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Calypsonians Gone Too Far

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There is much debate centred around the lyrics to some of this year's calypso songs with persons saying that the lyrics are too vulgar. Lil Rick this year has a number where he says the men like eating too much "conch", there is another where the guy says that "she push he", and others. However in my mind, the calypsonians of today are not doing anything any different from the calypsonians of yester-year, the likes of which the same people who are complaining now adore. I speak of no less a calysonian than Gabby, Sparrow, Red Plastic Bag, Gryner, Lord Kitchener, the list is by no means exhaustive. Here is Peter Wickham's say.

People & Things - Same old, same old

Published on: 6/13/07.

by Peter Wickham

Tell your sister to come down quick; I have something here for she . . . . Tell she it's Mr Benwood Dick, the man from Sangre Grande. She know me well, I give she already

. . . . Oy, she must remember me, oy . . . . Go on go on, tell she

Mr Benwood come.

THE FOREGOING EXCERPT is taken from The Mighty Sparrow's Mr Benwood Dick, which represents the World Calypso King at his best (or worst depending on the perspective one adopts).

Sparrow penned this saucy tune in 1960 around the same time that he released May May. A year later, while clearly on a roll, he gave us Jean And Dinah; and then went on to pen the infamous Lizard a few years later. Having been born in 1968, I grew up on a diet of these saucy calypsos and was taken by surprise when the lyrics to Jean And Dinah turned up on one of my CXC history papers.

Against this background, it is ironic that in 2007, more than 50 years after this art form that we celebrate during Crop-Over has matured, "spicy" or "saucy" calypsos are still controversial in Barbados and can still prompt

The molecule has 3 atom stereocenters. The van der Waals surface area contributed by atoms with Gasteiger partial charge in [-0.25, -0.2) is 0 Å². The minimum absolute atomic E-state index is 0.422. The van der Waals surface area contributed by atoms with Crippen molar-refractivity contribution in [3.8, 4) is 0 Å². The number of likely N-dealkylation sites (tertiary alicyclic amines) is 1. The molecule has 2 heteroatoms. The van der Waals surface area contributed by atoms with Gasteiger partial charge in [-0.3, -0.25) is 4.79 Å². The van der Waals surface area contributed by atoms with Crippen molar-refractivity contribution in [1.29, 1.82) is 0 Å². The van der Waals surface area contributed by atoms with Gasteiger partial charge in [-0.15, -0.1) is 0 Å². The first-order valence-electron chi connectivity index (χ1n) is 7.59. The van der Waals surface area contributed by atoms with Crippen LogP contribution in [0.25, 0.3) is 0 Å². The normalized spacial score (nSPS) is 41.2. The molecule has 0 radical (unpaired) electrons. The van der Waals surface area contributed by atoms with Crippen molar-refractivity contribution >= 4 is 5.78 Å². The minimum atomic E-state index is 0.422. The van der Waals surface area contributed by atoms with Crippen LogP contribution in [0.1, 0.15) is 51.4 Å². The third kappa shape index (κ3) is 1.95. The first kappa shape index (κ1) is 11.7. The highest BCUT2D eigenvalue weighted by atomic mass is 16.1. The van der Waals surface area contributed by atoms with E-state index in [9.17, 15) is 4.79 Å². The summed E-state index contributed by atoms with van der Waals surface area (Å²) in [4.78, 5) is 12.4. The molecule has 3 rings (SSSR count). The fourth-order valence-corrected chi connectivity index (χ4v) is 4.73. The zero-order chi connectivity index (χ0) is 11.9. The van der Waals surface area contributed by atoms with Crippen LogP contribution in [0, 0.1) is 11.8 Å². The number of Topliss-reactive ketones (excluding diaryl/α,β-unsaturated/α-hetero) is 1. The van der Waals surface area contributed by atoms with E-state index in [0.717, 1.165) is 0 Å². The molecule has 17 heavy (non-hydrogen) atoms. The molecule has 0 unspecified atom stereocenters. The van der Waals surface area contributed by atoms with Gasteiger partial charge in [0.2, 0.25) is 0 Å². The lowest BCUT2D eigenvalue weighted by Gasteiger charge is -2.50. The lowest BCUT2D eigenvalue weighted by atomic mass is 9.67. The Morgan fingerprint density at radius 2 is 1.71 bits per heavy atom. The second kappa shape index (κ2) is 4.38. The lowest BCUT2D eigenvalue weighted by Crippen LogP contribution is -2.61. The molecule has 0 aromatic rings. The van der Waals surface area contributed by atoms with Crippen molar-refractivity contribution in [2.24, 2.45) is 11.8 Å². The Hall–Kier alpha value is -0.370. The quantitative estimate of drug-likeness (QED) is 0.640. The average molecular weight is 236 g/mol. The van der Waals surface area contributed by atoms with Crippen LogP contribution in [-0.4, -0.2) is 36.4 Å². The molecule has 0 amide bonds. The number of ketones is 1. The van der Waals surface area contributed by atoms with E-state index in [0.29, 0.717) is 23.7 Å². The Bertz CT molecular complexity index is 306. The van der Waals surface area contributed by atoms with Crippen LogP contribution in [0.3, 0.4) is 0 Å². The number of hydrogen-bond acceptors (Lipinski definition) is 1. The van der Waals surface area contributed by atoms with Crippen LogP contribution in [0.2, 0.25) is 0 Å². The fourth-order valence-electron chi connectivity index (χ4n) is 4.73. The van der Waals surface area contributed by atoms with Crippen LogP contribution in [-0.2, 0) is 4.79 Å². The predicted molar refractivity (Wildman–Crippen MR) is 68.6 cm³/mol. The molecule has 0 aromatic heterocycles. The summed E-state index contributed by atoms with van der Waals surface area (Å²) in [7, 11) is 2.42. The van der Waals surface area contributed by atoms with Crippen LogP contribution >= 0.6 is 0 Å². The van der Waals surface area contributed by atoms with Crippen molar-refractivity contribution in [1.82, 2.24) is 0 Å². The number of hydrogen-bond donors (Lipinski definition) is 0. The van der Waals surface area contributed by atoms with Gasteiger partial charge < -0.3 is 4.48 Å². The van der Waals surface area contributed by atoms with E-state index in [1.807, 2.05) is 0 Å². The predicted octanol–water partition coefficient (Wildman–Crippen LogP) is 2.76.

a headline like the one that recently appeared in the SATURDAY SUN of June 9. Presumably there are those among us who believe that this year the calypsonians have gone too far and the time has come for restrictions to be placed on these entertainers who have come dangerously close to outraging public decency.

However, I would beg to differ.

There needs to be an acceptance that the art form is to some extent "spicy". It always has been and perhaps always will be, and while the Experience calypso tent has introduced an interesting and spiritually uplifting vagrant to the Barbadian tradition, it is clear that we prefer the traditional spice and look forward anxiously to each year's instalment. Reference was made to the Trinidad tradition; however, our own boys and girls aren't lazy either when

it comes to "spice".

My personal favourite was the one-hit wonder Foreigner Frank's Lawn 'Em Down which innocently spoke of a lady who needed to have her lawn mowed because her man went away and she had an intolerable amount of bush that needed to be cut. Hence this new gardener was encouraged to cut the grass all "down by the soak-away" while avoiding the "water pipe".

I, like all of my peers, enjoyed this music and was able to repeat the verses from the age of five; and while some may differ, I don't think that we emerged as a generation of perverts, or that our morals were any lower than those of our parents. We sang these tunes and fully understood their meaning, although our parents assumed that we did not "get the joke".

We also, however, understood the manner in which these things should be treated and one assumes that this generation also understands the "time and place" and realises that Crop-Over is the time and place for such double entendre.

Notwithstanding, it is difficult to deny that our entertainers are becoming more risqué and it is perhaps not irrational to consider methods of stopping those

who have gone too far. To this extent, reference is drawn to the approach by The Devil, who left nothing to the imagination, and two other calypsonians from recent times. One of them encouraged us to sing a chorus, the end of which we already knew. Hence he started "I feel so good" and we ended "I feel so . . . good". The other chap challenged us to find a word that rhymes with "truck", and to this day I am still challenged.

The interesting thing about these guys is that they never became as popular as any of the more creative "smut specialists", and to my mind this reflects our desire not to go so far just yet. It is therefore clear that we do have the ability to police what these entertainers sing and how far they can push the envelope, by our support and interest in what they sing.

The self-policing ability is a reflection of the fact that our calypsonians use their music to hold a mirror up to society and where that image seems truthful, we accept, and where they present fictitious and crass renditions, we reject such notions.

The case in point would be the sudden interest our womenfolk have taken in "wicker" as opposed to the traditional "wood", or even the non-traditional bamboo

(that Sparrow also spoke about). We regret their decision to adopt this as their preferred material for furniture, but the truth is the truth.

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